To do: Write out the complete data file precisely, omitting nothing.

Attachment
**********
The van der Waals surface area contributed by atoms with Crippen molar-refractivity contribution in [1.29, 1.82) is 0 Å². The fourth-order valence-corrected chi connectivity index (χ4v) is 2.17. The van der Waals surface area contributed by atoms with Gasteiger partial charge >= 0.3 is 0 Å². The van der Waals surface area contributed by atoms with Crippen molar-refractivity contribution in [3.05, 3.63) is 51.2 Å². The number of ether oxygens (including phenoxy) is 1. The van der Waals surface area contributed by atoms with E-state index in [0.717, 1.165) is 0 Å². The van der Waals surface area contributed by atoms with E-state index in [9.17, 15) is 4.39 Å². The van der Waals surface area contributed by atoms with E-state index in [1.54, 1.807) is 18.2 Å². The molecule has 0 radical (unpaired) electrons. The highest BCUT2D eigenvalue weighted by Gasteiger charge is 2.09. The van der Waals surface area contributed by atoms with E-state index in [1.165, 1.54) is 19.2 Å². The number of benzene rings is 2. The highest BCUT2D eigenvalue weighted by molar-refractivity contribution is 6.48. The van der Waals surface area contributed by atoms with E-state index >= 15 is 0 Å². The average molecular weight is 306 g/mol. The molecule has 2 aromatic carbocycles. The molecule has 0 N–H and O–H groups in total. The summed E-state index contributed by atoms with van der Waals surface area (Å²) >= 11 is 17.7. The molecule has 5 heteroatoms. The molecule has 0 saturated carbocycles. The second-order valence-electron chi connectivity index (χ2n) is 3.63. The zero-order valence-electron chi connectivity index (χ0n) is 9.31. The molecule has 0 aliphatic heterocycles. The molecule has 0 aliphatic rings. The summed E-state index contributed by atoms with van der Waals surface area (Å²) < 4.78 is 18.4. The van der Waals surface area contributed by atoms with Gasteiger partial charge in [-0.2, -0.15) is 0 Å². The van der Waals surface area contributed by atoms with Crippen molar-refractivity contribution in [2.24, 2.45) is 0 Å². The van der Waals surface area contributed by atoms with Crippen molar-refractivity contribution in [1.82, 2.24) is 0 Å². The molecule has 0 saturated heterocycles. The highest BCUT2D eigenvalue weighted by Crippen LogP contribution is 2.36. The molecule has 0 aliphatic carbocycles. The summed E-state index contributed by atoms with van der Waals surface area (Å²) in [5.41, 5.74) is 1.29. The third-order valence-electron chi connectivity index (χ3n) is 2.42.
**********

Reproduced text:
The van der Waals surface area contributed by atoms with Crippen molar-refractivity contribution in [1.29, 1.82) is 0 Å². The fourth-order valence-corrected chi connectivity index (χ4v) is 2.17. The van der Waals surface area contributed by atoms with Gasteiger partial charge >= 0.3 is 0 Å². The van der Waals surface area contributed by atoms with Crippen molar-refractivity contribution in [3.05, 3.63) is 51.2 Å². The number of ether oxygens (including phenoxy) is 1. The van der Waals surface area contributed by atoms with E-state index in [0.717, 1.165) is 0 Å². The van der Waals surface area contributed by atoms with E-state index in [9.17, 15) is 4.39 Å². The van der Waals surface area contributed by atoms with E-state index in [1.54, 1.807) is 18.2 Å². The molecule has 0 radical (unpaired) electrons. The highest BCUT2D eigenvalue weighted by Gasteiger charge is 2.09. The van der Waals surface area contributed by atoms with E-state index in [1.165, 1.54) is 19.2 Å². The number of benzene rings is 2. The highest BCUT2D eigenvalue weighted by molar-refractivity contribution is 6.48. The van der Waals surface area contributed by atoms with E-state index >= 15 is 0 Å². The average molecular weight is 306 g/mol. The molecule has 2 aromatic carbocycles. The molecule has 0 N–H and O–H groups in total. The summed E-state index contributed by atoms with van der Waals surface area (Å²) >= 11 is 17.7. The molecule has 5 heteroatoms. The molecule has 0 saturated carbocycles. The second-order valence-electron chi connectivity index (χ2n) is 3.63. The zero-order valence-electron chi connectivity index (χ0n) is 9.31. The molecule has 0 aliphatic heterocycles. The molecule has 0 aliphatic rings. The summed E-state index contributed by atoms with van der Waals surface area (Å²) < 4.78 is 18.4. The van der Waals surface area contributed by atoms with Gasteiger partial charge in [-0.2, -0.15) is 0 Å². The van der Waals surface area contributed by atoms with Crippen molar-refractivity contribution in [2.24, 2.45) is 0 Å². The van der Waals surface area contributed by atoms with Crippen molar-refractivity contribution in [1.82, 2.24) is 0 Å². The molecule has 0 saturated heterocycles. The highest BCUT2D eigenvalue weighted by Crippen LogP contribution is 2.36. The molecule has 0 aliphatic carbocycles. The summed E-state index contributed by atoms with van der Waals surface area (Å²) in [5.41, 5.74) is 1.29. The third-order valence-electron chi connectivity index (χ3n) is 2.42.